We have processed the tax receipts for 2023 and they are in the post (February 18th, but they likely won’t be picked up until Monday night due to the Family Day holiday). PLEASE let us know if you have not received them by the end of February 2024.
Hello friends of ISEE. This is our final report to you, to share the delivery of the annual hampers to our amazing mamas. I am sad that this amazing work is coming to an end for us but I am encouraged by the fact that this work is continuing through other organizations, many of which are Ugandan. The Ugandan people are amazing, resilient, and kind-hearted and they want to lift each other up. We have seen many examples of this through our Mama program when women have started to do well and then have employed other women in their community.
I am also so happy to have connected and worked with Margaret in Njeru, with HEYFU in Bwaise, and with Yimba Uganda in Kampala as their vision to empower the girl child and allow her to go to school even during her period is identical to ISEE’s.
Thank you to Sam and everyone at Kabojja for all their help while we have been in Uganda and away. We always knew we were in safe hands while we were there with the Kabojja family behind us.
And finally, a big thank you to Andrew who has been our man on the ground for the past 10 years. The “little boy” I met in 2012 has come a long way and has been instrumental in all the ISEE successes over the years. Webale Nnyo Langi, we could not have done it without you.
To everyone who has supported our work, thank you, thank you, thank you. You helped make my vision a reality. If you want to continue to support such work in Uganda, I highly recommend connecting with Yimba Uganda. They need your support as much as we did.
Now on to Andrew’s final report.
Greetings to you all,
Aah! This is it, the Wrap-Up 2023 as I have called the report.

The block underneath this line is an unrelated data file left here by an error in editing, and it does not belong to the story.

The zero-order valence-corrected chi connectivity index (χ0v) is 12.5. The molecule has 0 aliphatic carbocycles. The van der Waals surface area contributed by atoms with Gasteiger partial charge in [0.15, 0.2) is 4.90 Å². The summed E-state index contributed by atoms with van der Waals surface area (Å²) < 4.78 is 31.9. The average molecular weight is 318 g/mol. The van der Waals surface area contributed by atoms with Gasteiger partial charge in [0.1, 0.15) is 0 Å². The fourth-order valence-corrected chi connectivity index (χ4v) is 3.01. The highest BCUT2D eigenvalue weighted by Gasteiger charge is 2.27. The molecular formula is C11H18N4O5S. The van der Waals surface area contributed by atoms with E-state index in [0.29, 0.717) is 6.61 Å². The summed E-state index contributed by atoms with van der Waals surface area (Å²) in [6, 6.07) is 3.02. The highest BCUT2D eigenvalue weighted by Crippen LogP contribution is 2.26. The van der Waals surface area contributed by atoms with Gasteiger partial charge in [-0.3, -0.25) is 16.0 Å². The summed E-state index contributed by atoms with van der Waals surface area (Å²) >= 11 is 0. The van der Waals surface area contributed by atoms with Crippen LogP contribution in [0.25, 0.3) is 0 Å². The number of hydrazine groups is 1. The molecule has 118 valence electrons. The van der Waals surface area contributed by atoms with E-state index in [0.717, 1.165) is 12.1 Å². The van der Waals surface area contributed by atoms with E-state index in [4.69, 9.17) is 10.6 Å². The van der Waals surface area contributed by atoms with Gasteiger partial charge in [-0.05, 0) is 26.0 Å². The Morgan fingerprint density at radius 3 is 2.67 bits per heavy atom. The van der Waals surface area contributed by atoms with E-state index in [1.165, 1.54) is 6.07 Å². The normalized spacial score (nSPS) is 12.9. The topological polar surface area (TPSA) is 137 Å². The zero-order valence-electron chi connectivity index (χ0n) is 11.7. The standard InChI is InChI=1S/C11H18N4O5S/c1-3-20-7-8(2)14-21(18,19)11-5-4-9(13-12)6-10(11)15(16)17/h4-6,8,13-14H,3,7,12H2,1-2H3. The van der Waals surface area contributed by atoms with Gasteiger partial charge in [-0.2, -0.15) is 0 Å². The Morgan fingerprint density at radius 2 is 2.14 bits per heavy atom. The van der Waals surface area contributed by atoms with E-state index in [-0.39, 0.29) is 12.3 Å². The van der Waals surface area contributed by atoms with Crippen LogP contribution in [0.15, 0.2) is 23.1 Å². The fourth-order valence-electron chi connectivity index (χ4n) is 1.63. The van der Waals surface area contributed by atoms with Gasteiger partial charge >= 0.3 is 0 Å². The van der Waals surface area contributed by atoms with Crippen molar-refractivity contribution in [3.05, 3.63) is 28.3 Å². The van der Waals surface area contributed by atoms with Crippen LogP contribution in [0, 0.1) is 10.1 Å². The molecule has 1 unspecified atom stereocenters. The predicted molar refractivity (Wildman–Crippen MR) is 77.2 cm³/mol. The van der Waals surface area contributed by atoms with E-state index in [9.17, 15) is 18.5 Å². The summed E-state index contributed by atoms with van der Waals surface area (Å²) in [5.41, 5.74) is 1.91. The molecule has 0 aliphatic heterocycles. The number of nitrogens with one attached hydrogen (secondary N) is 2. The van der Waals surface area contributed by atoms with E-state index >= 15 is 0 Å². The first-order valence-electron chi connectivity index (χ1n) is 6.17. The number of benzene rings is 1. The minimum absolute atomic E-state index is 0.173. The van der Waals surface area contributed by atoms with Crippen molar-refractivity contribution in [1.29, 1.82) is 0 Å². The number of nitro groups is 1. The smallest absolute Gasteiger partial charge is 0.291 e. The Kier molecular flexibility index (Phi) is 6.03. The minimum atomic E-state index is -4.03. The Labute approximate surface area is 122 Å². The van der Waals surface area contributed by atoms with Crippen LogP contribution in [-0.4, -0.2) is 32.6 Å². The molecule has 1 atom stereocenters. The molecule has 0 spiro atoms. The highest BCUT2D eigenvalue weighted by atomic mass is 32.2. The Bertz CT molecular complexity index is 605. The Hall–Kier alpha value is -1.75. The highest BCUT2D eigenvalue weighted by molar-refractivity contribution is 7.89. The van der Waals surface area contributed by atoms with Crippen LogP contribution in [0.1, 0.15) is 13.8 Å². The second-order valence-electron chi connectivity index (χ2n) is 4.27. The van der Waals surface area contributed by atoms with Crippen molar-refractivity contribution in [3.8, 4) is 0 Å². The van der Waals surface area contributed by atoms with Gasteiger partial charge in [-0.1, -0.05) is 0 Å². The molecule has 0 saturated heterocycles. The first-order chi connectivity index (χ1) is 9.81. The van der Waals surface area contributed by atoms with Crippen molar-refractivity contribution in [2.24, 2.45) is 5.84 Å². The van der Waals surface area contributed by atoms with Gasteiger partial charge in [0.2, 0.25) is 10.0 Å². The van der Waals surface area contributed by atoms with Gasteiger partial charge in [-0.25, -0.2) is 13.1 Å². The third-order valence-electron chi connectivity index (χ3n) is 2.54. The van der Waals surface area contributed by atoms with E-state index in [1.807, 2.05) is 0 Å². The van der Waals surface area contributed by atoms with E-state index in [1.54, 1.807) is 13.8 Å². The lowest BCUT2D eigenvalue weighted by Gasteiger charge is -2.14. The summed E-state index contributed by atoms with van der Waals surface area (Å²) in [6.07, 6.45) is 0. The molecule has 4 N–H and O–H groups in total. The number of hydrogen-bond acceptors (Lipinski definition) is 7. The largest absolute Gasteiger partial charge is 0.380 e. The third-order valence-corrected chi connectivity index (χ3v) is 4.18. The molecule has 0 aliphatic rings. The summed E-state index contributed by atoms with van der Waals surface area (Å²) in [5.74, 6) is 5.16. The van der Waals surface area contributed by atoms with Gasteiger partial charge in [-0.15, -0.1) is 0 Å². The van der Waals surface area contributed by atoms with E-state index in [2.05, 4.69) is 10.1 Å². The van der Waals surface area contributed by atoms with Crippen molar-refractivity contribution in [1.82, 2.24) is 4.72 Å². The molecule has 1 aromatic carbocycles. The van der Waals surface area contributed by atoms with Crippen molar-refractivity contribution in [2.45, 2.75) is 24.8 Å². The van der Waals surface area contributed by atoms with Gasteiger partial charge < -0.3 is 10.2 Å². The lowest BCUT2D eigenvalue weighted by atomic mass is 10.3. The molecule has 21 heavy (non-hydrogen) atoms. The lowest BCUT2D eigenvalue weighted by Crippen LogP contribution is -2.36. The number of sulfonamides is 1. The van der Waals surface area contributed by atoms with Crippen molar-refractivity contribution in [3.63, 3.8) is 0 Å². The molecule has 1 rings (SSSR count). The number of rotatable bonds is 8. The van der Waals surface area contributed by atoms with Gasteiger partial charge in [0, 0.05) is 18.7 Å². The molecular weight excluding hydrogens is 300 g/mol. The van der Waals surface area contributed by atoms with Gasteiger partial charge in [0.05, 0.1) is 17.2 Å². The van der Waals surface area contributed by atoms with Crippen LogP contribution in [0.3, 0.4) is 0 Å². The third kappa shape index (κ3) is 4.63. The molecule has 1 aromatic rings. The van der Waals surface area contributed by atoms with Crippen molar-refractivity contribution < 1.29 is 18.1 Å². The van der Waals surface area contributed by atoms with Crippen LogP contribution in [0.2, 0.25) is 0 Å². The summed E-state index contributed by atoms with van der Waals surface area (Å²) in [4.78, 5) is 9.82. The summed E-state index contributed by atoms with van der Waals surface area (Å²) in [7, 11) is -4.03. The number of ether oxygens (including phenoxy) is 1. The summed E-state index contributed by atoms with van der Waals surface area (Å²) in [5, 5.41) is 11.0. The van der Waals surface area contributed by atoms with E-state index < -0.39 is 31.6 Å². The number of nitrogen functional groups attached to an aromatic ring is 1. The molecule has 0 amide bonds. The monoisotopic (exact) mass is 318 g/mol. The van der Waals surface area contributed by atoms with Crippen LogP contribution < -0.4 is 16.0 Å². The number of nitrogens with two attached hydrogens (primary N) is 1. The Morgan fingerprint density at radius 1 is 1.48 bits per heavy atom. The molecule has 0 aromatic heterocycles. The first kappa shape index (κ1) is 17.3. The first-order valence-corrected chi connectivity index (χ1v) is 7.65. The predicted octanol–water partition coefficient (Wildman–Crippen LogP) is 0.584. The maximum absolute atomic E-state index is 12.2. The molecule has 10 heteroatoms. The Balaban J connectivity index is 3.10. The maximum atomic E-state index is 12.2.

It has been an incredible ten year journey from 2013 – 2023. From when I was only a young man and now I’m a real man. When most of the children of the Mamas were only infants but now most are teens and young adults. When Mamas were on the verge of giving up but now majority have fully functional business and others still on the growing trajectory. What a journey it has been for all of us, even ISEE Solutions Society. We had no idea we would walk this far, year after year we grew. From 8 Mama’s to 14 to 21 to eventually 49+ Mamas and partners.
This would have not been possible without every single one of you dear friends,families, partners and institutions. From the young and old we mobilized support to keep children in school, providing not only empowerment but also reproductive health awareness and most importantly reusable sanitary kits. Not only helping them stay in school but also providing sex education promoting abstinence for children and use of condoms for adults to try to promote safe sex and family planning.
It was hamper time again this December. I started my shopping as always buying dry foods like posho, beans, rice, baking flour, salt, soap, buckets, margarine, sodas, and then bread on delivery days respectively. I love bread so I make sure I do a good service when getting the bread. We have a culture of giving the best so each product we bought was at a standard I would personally prefer.
I packed all 36 hampers and delivered one by one at the door of each and every Mama. Those who were not at home, it was fortunate that their kids were home so they represented their mothers. The smiles on their faces said a million words and my words can’t express them enough. One thing I know is that they felt love.
Delivering the final message for closure was not easy even for me as the messenger, all Mamas were sad to hear this but yet happy that for 10 years they have had a family that supported them endlessly through the years;
Florence… Looking at me with tears in her eyes and disbelief, she thought maybe I was kidding so she stared dead into my eyes, “Andrew, you are serious!” I nodded yes. “Will at least Erika come back?” At least. I said to her, maybe! Mamas like Florence and many others created relationships that mattered to all of us. It wasn’t just a project for them, it was a Society.